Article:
With communism abandoned in Europe and most parts of the world, only a handful of communist regimes are left.
Just like how former U.S. president Ronald Reagan was instrumental in bringing about the demise of communism in the Eastern Bloc and the collapse of the Soviet Union, President Donald Trump is also helping end communism in the world, dealing with each communist state in a different way, says Frank Xie, an associate professor in the School of Business Administration at the University of South Carolina.
Trump has spoken out against communism on a number of occasions.
“Wherever true socialism, or communism, has been adopted, it has delivered anguish and devastation and failure,” he said in a speech to the United Nations General Assembly in September 2017.
“Those who preach the tenets of these discredited ideologies, only contribute to the continued suffering of the people who live under these cruel systems. America stands with every person living under a brutal regime.”
He made similar comments in a statement in June 2017 when announcing his administration’s policy toward communist Cuba, saying “communism has destroyed every single nation where it has ever been tried.”
Trump reversed former president Barack Obama’s initiative of opening trade and tourism ties with Cuba, restoring the embargo of the Central American communist state and adding to the pressure on the ruling regime.
For Vietnam, Trump is using economic ties to bring the Asian state into the world’s economic system. “They’re actually giving up their communism very soon, I believe,” Xie said.
When it comes to North Korea, Trump has been using military threats and economic sanctions to have the communist country abandon nuclear weapons.
And on China, according to Xie, who wrote the 2013 book “The Dragon’s Vault,” imposing tariffs to balance trade is a “very effective weapon” that Trump has employed.
“The U.S. is hitting the red dragon’s vault in its soft spot,” he said, referring to the Chinese communist regime’s foreign currency reserves, which have ballooned thanks in major part to years of trade surpluses.
Xie said without these huge reserves, the Chinese Communist Party (CCP) could be crippled.
With only a portion of the tariffs the United States has planned for Chinese imports in effect, China is already feeling the impact on its economy given that access to its largest overseas consumer base has been impeded.
Chinese stocks have started to plummet, and the ongoing trade war is causing negative sentiment among investors. Although Beijing has imposed reciprocal tariffs, markets in the United States have remained stable, and even experienced growth.
The Trump administration has imposed a 25 percent tariff on $34 billion worth of Chinese goods, which will be extended to $50 billion in the coming days. China has responded with equal tariffs of its own on American exports.
The United States has announced a further 10 percent tariff on $200 billion worth of Chinese imports that will come into effect in a couple of months.
Last week, Trump said he is ready to extend the tariffs to $500 billion, or effectively the entire volume of Chinese exports to the United States.
The yearly trade deficit of the United States with China in recent years has soared to over $350 billion, with the figure at $375 billion last year.
China’s total exports in 2017 was about $2 trillion, with one-fifth of that destined for the United States. With China’s 2017 GDP at $12 trillion, the total exports to the United States accounted for 3.5 percent of China’s GDP.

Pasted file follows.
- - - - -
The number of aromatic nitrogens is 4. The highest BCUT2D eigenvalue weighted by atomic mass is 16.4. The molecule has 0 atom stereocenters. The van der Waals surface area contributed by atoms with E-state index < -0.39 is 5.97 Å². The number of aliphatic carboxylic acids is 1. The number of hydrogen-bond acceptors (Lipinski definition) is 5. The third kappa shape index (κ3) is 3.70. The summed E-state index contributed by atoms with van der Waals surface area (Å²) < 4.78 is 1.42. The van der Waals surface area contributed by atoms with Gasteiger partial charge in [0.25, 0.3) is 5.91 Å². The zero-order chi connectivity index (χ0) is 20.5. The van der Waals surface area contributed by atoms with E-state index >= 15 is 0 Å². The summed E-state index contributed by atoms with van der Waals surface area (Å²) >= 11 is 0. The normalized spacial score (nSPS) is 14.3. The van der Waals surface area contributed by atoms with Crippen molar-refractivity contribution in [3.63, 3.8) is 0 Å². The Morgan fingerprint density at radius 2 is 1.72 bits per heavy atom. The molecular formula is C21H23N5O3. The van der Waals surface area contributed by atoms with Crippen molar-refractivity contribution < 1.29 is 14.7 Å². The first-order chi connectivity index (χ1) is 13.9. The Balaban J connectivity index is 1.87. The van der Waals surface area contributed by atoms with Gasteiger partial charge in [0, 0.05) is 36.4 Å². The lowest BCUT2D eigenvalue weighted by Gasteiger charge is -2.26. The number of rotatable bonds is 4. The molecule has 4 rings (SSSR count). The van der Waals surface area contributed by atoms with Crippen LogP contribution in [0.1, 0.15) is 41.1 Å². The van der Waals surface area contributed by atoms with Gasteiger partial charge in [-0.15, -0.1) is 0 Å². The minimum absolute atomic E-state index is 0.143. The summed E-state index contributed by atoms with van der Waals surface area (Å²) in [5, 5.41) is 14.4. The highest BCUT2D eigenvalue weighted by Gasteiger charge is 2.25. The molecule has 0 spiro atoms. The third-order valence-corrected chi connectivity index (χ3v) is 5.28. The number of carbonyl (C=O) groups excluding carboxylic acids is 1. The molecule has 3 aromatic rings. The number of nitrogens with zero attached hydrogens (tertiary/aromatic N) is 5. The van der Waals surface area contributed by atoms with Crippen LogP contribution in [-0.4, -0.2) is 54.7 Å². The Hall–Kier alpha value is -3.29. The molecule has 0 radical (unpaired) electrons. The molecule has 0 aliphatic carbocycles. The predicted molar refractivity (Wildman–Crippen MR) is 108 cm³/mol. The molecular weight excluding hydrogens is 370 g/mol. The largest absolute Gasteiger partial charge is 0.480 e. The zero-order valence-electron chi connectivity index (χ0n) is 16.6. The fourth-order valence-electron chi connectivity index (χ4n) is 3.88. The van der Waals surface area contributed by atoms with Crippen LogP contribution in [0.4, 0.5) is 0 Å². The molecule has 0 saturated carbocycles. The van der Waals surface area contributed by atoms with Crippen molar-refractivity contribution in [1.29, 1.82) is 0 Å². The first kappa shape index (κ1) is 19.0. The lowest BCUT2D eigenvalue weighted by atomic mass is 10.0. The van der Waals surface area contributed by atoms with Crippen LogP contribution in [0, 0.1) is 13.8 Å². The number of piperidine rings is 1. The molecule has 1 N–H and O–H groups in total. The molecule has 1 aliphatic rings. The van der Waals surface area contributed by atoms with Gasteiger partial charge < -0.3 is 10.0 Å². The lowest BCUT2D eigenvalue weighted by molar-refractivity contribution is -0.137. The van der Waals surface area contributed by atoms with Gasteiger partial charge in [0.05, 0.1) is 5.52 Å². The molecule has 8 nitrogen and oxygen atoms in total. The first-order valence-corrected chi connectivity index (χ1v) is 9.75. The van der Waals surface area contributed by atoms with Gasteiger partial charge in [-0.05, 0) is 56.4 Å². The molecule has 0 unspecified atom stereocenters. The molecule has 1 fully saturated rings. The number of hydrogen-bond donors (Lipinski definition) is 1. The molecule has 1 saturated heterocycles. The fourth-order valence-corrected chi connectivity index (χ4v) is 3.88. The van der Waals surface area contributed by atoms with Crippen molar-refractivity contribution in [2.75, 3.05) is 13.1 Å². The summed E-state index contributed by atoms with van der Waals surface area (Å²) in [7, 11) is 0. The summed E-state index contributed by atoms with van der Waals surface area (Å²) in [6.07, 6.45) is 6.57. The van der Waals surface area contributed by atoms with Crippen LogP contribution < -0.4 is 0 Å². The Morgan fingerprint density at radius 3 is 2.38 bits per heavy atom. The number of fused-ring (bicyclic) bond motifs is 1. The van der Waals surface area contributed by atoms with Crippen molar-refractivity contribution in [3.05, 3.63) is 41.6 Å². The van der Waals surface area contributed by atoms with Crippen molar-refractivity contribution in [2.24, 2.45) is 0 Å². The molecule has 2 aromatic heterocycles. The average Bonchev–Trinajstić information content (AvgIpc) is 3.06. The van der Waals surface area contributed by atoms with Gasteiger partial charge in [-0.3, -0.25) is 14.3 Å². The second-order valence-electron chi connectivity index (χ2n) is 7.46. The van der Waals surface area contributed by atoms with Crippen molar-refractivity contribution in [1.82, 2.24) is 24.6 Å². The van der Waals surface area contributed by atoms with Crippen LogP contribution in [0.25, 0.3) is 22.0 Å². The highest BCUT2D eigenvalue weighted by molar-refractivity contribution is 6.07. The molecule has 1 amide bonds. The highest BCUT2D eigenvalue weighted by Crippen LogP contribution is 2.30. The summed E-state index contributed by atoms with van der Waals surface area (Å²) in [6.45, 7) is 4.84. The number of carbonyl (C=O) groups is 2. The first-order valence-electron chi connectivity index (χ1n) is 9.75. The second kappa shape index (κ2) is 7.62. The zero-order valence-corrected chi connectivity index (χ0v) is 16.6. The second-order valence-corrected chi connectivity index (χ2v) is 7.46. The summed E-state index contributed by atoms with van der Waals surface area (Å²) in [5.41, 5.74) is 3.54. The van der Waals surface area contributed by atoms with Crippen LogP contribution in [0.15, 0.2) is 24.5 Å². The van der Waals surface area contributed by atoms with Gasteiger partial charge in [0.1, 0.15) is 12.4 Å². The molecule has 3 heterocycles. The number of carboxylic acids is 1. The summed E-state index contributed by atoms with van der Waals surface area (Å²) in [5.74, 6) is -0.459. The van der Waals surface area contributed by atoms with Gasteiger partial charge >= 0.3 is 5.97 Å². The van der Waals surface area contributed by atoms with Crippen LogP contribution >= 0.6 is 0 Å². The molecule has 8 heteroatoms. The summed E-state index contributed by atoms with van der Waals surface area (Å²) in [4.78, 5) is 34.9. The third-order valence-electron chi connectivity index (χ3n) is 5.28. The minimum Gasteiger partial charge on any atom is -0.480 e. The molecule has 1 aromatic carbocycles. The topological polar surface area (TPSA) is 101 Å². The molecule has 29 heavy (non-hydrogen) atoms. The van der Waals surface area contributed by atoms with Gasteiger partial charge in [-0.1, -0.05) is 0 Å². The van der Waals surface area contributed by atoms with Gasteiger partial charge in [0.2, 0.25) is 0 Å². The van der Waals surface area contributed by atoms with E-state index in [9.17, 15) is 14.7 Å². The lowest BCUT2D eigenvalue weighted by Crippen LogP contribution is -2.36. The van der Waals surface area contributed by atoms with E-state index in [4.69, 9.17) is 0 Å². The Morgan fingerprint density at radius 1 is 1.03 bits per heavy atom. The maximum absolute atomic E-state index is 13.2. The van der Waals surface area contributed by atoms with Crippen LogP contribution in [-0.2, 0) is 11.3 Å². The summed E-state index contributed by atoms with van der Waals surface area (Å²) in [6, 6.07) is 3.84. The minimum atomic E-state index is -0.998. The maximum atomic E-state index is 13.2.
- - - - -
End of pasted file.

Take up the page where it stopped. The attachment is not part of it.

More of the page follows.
“The reliance on exports is not that great for the U.S., but it is huge for China,” said Xie.
“If China loses its trade with the United States, its economy is not going to survive.”
The Trump administration has imposed the tariffs along with investment restrictions on China in response to what Washington claims are China’s unfair trade practices that contribute to the huge trade deficit, as well as its theft of intellectual property.
‘The Dragon’s Vault’
China’s foreign currency reserves this year are over $3 trillion. The reserves have been steadily increasing ever since the country joined the World Trade Organization, thanks to the huge trade surpluses China maintains with its trading partners despite their complaints that Beijing is not playing by the rules.
However, the reserves aren’t used to improve Chinese people’s lives or help lift the people of the developing country out of poverty, Xie said. Rather, the money goes into the regime’s “vault” for the benefit of the CCP elites.
“In 1989, after the Tiananmen Square Massacre, the communist regime almost fell. They thought they were going to lose control of China … they were ready to go. That’s when they transferred $60 billion to Swiss bank accounts,” he said.
“That’s how much they had at that time. Of course, they have much more now. They use that as nest eggs for the elites.”
The money is used not only to fund the luxurious lifestyle of the CCP elites, but also to suppress dissidents and groups that the Party targets internally as well as to exert control overseas, Xie said.
Examples include buying support from small African countries in the U.N. Human Rights Council; supporting states that act against the United States; and funding Confucius Institutes on university campuses around the world, which have been cited as political arms of the regime in order to extend its soft power or even for espionage.
“Basically [the money is] for the survival of the communist regime,” Xie said.
That is why the U.S. tariffs are detrimental to the CCP, he explained.
“They cannot sustain their power without money support. They cannot continue the suppression, persecution, and their hold on power.”